I'm so sorry this happened to you. Here is a link to the boba tea straws that I buy from Amazon http://www.amazon.com/Rate-Pcs-Clear-Stripe-Straws/dp/B004050ED4/ref=sr_1_1?ie=UTF8&qid=1434417948&sr=8-1&keywords=boba+tea+straws&pebp=1434417978715&perid=990637A4E71642929331

Like I said, I just love them. Take heart and don't give up. 

SandraDee73 Posted 16 Jun 2015 , 2:00am
post #13 of 37

Thank you Lisatipperoo. I've heard of those boba straws and may give those a try too.

Geekycakes-I think that's probably a wise thing to do as well. I will look into making my cakes a bit more dense.

I really appreciate all the advise. Thank you so much. Now I just need to get my confidence back. My husband tells me I need to make another huge cake just for testing and transport it over every bump, pothole and steep hill in our area.

geekycakes Posted 16 Jun 2015 , 2:03am
post #14 of 37

"Oh, don't mind me...I'm just taking the cake for a ride."  :-)

MKC Posted 16 Jun 2015 , 2:15am
post #15 of 37

I use bubble tea straws for a two tier cake and dowels (1/4 inch) for more than 2 tiers.

i also like poly dowels where you use a mix of straw and wooden dowels: http://www.flourconfections.com/poly-dowels-cake-supports-large-p-3355.html

i use a very soft chocolate cake and it's been working well with these support systems.

SandraDee73 Posted 16 Jun 2015 , 2:20am
post #16 of 37
MKC Posted 16 Jun 2015 , 2:25am
post #17 of 37

And like lisatipperoo said I never transport more than a 2 tier cake. If it's a 3 tier cake, I place the top tier at the venue. You install the straws/dowels in the second tier ready to receive the top tier at the venue.

MKC Posted 16 Jun 2015 , 2:32am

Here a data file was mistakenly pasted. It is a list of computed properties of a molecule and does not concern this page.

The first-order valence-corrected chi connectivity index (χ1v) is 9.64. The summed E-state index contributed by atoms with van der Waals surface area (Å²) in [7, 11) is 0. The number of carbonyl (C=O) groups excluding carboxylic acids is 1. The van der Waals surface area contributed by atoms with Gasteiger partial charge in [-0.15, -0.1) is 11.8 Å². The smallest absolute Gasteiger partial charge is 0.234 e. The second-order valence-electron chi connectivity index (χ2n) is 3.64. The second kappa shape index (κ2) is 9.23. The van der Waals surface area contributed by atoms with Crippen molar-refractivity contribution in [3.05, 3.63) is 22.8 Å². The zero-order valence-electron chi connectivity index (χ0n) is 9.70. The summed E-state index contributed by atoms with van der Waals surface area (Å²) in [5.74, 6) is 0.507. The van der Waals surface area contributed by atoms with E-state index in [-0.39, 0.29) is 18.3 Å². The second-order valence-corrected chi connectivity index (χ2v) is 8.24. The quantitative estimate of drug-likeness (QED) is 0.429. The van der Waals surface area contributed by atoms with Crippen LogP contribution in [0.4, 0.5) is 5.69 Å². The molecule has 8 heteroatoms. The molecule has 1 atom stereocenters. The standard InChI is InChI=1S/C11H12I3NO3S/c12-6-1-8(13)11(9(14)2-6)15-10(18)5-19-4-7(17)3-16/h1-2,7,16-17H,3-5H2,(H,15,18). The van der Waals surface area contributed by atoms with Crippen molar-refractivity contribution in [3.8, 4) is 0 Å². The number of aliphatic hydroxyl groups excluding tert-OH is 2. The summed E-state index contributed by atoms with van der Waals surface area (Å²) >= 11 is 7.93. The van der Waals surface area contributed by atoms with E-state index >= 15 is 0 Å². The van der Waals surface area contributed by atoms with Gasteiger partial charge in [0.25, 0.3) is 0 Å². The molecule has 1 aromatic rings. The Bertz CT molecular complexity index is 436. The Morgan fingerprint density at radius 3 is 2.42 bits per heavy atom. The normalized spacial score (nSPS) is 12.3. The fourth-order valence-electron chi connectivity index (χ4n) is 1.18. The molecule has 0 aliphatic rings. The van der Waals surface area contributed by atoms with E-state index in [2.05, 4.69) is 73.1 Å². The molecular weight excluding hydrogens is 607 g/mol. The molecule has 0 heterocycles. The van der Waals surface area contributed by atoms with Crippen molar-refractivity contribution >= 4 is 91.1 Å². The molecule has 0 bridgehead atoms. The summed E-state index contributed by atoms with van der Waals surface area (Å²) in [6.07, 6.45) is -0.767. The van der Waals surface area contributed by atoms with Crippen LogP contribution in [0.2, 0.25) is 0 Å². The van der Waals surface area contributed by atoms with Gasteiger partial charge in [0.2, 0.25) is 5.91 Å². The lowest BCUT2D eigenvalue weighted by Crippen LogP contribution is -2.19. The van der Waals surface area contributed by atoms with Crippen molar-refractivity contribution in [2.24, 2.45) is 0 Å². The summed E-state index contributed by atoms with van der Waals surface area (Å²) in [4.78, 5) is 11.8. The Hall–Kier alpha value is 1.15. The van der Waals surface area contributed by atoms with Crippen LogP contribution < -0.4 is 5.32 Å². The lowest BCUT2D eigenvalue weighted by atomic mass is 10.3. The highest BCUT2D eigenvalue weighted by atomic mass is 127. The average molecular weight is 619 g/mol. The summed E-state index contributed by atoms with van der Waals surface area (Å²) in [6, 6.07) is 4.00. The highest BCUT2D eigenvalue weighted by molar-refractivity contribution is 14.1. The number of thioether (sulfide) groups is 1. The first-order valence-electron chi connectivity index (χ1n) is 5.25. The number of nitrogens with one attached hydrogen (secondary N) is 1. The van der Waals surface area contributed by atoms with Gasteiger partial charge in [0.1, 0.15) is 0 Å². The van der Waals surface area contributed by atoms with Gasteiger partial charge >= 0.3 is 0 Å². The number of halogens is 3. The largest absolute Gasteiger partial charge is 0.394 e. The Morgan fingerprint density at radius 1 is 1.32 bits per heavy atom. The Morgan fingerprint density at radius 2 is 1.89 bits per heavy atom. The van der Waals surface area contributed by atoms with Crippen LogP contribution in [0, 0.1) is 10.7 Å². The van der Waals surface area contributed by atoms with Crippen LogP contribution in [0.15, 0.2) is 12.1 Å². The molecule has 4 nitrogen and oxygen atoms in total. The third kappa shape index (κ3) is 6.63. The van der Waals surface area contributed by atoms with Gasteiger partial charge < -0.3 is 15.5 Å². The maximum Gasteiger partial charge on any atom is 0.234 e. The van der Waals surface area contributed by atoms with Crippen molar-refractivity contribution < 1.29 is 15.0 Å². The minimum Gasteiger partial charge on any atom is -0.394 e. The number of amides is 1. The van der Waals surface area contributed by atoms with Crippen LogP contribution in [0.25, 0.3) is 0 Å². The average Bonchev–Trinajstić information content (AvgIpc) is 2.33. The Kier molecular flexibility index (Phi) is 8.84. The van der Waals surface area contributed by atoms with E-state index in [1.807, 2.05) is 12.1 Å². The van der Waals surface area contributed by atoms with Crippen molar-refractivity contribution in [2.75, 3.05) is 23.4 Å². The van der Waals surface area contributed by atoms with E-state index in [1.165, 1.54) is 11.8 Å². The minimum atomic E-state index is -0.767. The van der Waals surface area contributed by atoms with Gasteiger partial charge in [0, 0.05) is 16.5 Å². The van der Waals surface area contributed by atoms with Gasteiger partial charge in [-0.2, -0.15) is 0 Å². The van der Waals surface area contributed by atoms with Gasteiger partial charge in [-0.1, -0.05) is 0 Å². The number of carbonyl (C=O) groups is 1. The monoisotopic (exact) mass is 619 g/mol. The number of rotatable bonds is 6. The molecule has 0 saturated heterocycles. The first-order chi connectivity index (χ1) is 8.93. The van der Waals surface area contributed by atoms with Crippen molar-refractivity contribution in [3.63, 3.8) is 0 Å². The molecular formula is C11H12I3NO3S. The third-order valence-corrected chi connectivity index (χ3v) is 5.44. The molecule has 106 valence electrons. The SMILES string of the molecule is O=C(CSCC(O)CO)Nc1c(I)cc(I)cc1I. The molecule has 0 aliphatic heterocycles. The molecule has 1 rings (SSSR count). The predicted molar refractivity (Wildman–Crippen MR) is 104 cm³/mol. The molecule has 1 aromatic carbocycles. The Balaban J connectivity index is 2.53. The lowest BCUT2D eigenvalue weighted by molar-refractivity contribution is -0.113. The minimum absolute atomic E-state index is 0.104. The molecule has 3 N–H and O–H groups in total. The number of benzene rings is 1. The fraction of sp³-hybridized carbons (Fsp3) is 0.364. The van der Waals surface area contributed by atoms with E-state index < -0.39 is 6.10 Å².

post #18 of 37

It's not showing but with the poly dowels you can put 4 wilton's wooden dowels in the middle. Or you can just use them as is...they are much stronger than bubble tea straws.

lisatipperoo Posted 16 Jun 2015 , 2:55am
post #19 of 37

I like those poly dowels as well- I had never seen those before. I'll be adding those to my wish list as well. I'll never go back to using Wilton dowels. :-) And yes, take the cake for a ride lol. It's great for practice. Then give out free samples to drum up business. ;-) 

shaloop Posted 16 Jun 2015 , 3:01am
post #20 of 37

I use the wooden dowels, but I use quite a few. I also use a long wooden dowel ( sharpened) through the center of the entire cake if it's more than 2 tiers . Never had a cake to fall. I also don't use really  soft or slippery fillings and use a dam around my fillings. 

shaloop Posted 16 Jun 2015 , 3:04am
post #21 of 37

I've also used the hollow plastic dowels for larger cakes and I like them but my local stores don't carry them anymore.

maybenot Posted 16 Jun 2015 , 3:13am
post #22 of 37

The hollow cylinder--a wide bore straw or plastic tube--will always be stronger and more stable than a skinny wooden stick or skinny plastic stick.

Too few sticks or too many sticks and you have a problem.   Sticks slide, so too few and one slip--done.  Too many and you ruin the integrity of the cake and it "implodes".

Cake density doesn't really matter much.  With the proper support system, you should be able to stack jello.

With large bore straws, you use 1 per 2" of stacked cake, so with a 10" bottom and an 8" stacked on top, you use 4.

Better luck next time.

SandraDee73 Posted 16 Jun 2015 , 12:09pm
post #23 of 37